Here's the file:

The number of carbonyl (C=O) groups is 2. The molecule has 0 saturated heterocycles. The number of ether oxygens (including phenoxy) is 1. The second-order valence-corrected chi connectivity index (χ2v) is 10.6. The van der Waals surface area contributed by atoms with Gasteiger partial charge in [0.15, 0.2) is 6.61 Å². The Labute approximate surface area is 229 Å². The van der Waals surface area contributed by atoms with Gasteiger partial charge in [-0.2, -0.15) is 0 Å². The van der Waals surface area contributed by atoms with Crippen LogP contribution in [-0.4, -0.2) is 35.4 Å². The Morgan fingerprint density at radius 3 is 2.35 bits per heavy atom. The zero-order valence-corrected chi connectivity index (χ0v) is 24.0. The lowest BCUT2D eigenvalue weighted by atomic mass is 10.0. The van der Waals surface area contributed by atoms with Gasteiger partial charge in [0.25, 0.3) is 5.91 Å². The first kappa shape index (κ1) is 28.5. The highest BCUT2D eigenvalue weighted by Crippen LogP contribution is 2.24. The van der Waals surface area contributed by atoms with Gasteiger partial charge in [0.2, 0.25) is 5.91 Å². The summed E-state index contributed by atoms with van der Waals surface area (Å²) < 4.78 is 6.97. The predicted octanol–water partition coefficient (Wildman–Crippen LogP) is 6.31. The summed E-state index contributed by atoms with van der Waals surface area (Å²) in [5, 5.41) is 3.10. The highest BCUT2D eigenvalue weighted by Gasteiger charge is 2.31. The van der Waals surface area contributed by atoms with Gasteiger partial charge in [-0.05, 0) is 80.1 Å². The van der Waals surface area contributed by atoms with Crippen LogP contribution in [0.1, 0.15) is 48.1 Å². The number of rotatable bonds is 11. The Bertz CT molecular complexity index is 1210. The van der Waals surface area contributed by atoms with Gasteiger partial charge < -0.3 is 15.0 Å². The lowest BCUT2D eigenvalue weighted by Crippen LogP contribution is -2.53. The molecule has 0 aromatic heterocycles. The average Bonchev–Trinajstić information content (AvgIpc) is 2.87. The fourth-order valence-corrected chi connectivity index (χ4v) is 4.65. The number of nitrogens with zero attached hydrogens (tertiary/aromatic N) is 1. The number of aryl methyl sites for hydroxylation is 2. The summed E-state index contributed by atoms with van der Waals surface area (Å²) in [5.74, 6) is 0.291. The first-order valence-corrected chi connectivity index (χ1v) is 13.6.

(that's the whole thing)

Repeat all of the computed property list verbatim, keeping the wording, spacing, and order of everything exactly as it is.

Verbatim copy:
The number of carbonyl (C=O) groups is 2. The molecule has 0 saturated heterocycles. The number of ether oxygens (including phenoxy) is 1. The second-order valence-corrected chi connectivity index (χ2v) is 10.6. The van der Waals surface area contributed by atoms with Gasteiger partial charge in [0.15, 0.2) is 6.61 Å². The Labute approximate surface area is 229 Å². The van der Waals surface area contributed by atoms with Gasteiger partial charge in [-0.2, -0.15) is 0 Å². The van der Waals surface area contributed by atoms with Crippen LogP contribution in [-0.4, -0.2) is 35.4 Å². The Morgan fingerprint density at radius 3 is 2.35 bits per heavy atom. The zero-order valence-corrected chi connectivity index (χ0v) is 24.0. The lowest BCUT2D eigenvalue weighted by atomic mass is 10.0. The van der Waals surface area contributed by atoms with Gasteiger partial charge in [0.25, 0.3) is 5.91 Å². The first kappa shape index (κ1) is 28.5. The highest BCUT2D eigenvalue weighted by Crippen LogP contribution is 2.24. The van der Waals surface area contributed by atoms with Gasteiger partial charge in [0.2, 0.25) is 5.91 Å². The summed E-state index contributed by atoms with van der Waals surface area (Å²) < 4.78 is 6.97. The predicted octanol–water partition coefficient (Wildman–Crippen LogP) is 6.31. The summed E-state index contributed by atoms with van der Waals surface area (Å²) in [5, 5.41) is 3.10. The highest BCUT2D eigenvalue weighted by Gasteiger charge is 2.31. The van der Waals surface area contributed by atoms with Gasteiger partial charge in [-0.05, 0) is 80.1 Å². The van der Waals surface area contributed by atoms with Crippen LogP contribution in [0.1, 0.15) is 48.1 Å². The number of rotatable bonds is 11. The Bertz CT molecular complexity index is 1210. The van der Waals surface area contributed by atoms with Gasteiger partial charge < -0.3 is 15.0 Å². The lowest BCUT2D eigenvalue weighted by Crippen LogP contribution is -2.53. The molecule has 0 aromatic heterocycles. The average Bonchev–Trinajstić information content (AvgIpc) is 2.87. The fourth-order valence-corrected chi connectivity index (χ4v) is 4.65. The number of nitrogens with zero attached hydrogens (tertiary/aromatic N) is 1. The number of aryl methyl sites for hydroxylation is 2. The summed E-state index contributed by atoms with van der Waals surface area (Å²) in [5.74, 6) is 0.291. The first-order valence-corrected chi connectivity index (χ1v) is 13.6.